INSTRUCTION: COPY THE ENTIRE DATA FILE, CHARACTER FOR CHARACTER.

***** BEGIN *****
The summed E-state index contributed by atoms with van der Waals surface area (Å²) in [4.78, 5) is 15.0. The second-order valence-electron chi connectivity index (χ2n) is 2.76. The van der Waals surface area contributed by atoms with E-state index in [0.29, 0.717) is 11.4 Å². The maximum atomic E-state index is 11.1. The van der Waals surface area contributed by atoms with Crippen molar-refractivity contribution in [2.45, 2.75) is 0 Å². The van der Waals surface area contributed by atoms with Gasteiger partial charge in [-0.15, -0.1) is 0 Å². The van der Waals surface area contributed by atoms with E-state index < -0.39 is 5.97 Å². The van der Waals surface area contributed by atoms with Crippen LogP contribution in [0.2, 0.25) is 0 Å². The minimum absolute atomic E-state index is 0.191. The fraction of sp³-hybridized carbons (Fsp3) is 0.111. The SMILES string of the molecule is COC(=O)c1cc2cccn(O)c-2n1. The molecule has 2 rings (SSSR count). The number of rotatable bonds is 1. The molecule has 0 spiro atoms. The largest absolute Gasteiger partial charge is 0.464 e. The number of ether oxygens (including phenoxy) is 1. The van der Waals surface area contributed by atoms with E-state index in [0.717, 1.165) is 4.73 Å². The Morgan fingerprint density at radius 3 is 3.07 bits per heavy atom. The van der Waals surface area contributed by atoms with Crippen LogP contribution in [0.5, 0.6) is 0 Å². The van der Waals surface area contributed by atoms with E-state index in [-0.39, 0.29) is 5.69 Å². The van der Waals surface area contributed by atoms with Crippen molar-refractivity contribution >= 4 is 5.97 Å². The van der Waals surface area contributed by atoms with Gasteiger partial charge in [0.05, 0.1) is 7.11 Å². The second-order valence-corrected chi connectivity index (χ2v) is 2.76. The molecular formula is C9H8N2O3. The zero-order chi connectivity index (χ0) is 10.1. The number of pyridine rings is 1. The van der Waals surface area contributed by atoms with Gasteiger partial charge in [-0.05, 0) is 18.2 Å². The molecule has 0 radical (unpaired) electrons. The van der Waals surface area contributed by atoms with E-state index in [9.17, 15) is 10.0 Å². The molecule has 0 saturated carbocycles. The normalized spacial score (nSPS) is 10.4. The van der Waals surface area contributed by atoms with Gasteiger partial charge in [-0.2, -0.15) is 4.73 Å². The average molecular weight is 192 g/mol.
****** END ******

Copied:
The summed E-state index contributed by atoms with van der Waals surface area (Å²) in [4.78, 5) is 15.0. The second-order valence-electron chi connectivity index (χ2n) is 2.76. The van der Waals surface area contributed by atoms with E-state index in [0.29, 0.717) is 11.4 Å². The maximum atomic E-state index is 11.1. The van der Waals surface area contributed by atoms with Crippen molar-refractivity contribution in [2.45, 2.75) is 0 Å². The van der Waals surface area contributed by atoms with Gasteiger partial charge in [-0.15, -0.1) is 0 Å². The van der Waals surface area contributed by atoms with E-state index < -0.39 is 5.97 Å². The van der Waals surface area contributed by atoms with Crippen LogP contribution in [0.2, 0.25) is 0 Å². The minimum absolute atomic E-state index is 0.191. The fraction of sp³-hybridized carbons (Fsp3) is 0.111. The SMILES string of the molecule is COC(=O)c1cc2cccn(O)c-2n1. The molecule has 2 rings (SSSR count). The number of rotatable bonds is 1. The molecule has 0 spiro atoms. The largest absolute Gasteiger partial charge is 0.464 e. The number of ether oxygens (including phenoxy) is 1. The van der Waals surface area contributed by atoms with E-state index in [0.717, 1.165) is 4.73 Å². The Morgan fingerprint density at radius 3 is 3.07 bits per heavy atom. The van der Waals surface area contributed by atoms with Crippen LogP contribution in [0.5, 0.6) is 0 Å². The van der Waals surface area contributed by atoms with E-state index in [-0.39, 0.29) is 5.69 Å². The van der Waals surface area contributed by atoms with Crippen molar-refractivity contribution >= 4 is 5.97 Å². The van der Waals surface area contributed by atoms with Gasteiger partial charge in [0.05, 0.1) is 7.11 Å². The second-order valence-corrected chi connectivity index (χ2v) is 2.76. The molecular formula is C9H8N2O3. The zero-order chi connectivity index (χ0) is 10.1. The number of pyridine rings is 1. The van der Waals surface area contributed by atoms with Gasteiger partial charge in [-0.05, 0) is 18.2 Å². The molecule has 0 radical (unpaired) electrons. The van der Waals surface area contributed by atoms with E-state index in [9.17, 15) is 10.0 Å². The molecule has 0 saturated carbocycles. The normalized spacial score (nSPS) is 10.4. The van der Waals surface area contributed by atoms with Gasteiger partial charge in [-0.2, -0.15) is 4.73 Å². The average molecular weight is 192 g/mol.